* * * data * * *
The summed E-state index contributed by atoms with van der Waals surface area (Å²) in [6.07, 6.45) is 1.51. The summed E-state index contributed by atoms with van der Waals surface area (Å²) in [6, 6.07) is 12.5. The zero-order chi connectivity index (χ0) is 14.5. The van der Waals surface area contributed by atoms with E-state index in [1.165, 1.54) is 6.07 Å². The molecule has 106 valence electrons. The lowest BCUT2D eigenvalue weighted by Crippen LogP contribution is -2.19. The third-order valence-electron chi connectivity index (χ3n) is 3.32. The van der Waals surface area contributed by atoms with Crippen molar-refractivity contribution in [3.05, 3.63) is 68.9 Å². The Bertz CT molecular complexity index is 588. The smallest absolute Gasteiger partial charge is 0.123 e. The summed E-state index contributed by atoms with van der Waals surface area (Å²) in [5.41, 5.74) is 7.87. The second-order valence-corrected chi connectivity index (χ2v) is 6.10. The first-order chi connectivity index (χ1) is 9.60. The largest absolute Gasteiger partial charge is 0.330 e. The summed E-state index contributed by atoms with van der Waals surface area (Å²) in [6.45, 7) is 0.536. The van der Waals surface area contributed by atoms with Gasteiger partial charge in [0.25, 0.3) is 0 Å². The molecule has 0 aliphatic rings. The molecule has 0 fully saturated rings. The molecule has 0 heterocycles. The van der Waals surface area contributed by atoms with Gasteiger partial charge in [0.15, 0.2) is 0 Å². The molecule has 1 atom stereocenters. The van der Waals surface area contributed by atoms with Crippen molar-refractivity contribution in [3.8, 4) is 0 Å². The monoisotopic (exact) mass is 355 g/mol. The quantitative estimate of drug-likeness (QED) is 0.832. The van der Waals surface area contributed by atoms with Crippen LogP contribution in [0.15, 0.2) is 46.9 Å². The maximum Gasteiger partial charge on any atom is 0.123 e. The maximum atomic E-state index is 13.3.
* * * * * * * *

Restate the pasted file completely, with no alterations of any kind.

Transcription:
The summed E-state index contributed by atoms with van der Waals surface area (Å²) in [6.07, 6.45) is 1.51. The summed E-state index contributed by atoms with van der Waals surface area (Å²) in [6, 6.07) is 12.5. The zero-order chi connectivity index (χ0) is 14.5. The van der Waals surface area contributed by atoms with E-state index in [1.165, 1.54) is 6.07 Å². The molecule has 106 valence electrons. The lowest BCUT2D eigenvalue weighted by Crippen LogP contribution is -2.19. The third-order valence-electron chi connectivity index (χ3n) is 3.32. The van der Waals surface area contributed by atoms with Crippen molar-refractivity contribution in [3.05, 3.63) is 68.9 Å². The Bertz CT molecular complexity index is 588. The smallest absolute Gasteiger partial charge is 0.123 e. The summed E-state index contributed by atoms with van der Waals surface area (Å²) in [5.41, 5.74) is 7.87. The second-order valence-corrected chi connectivity index (χ2v) is 6.10. The first-order chi connectivity index (χ1) is 9.60. The largest absolute Gasteiger partial charge is 0.330 e. The summed E-state index contributed by atoms with van der Waals surface area (Å²) in [6.45, 7) is 0.536. The van der Waals surface area contributed by atoms with Gasteiger partial charge in [0.25, 0.3) is 0 Å². The molecule has 0 aliphatic rings. The molecule has 0 fully saturated rings. The molecule has 0 heterocycles. The van der Waals surface area contributed by atoms with Gasteiger partial charge in [0.15, 0.2) is 0 Å². The molecule has 1 atom stereocenters. The van der Waals surface area contributed by atoms with Crippen molar-refractivity contribution in [3.8, 4) is 0 Å². The monoisotopic (exact) mass is 355 g/mol. The quantitative estimate of drug-likeness (QED) is 0.832. The van der Waals surface area contributed by atoms with Crippen LogP contribution in [0.15, 0.2) is 46.9 Å². The maximum Gasteiger partial charge on any atom is 0.123 e. The maximum atomic E-state index is 13.3.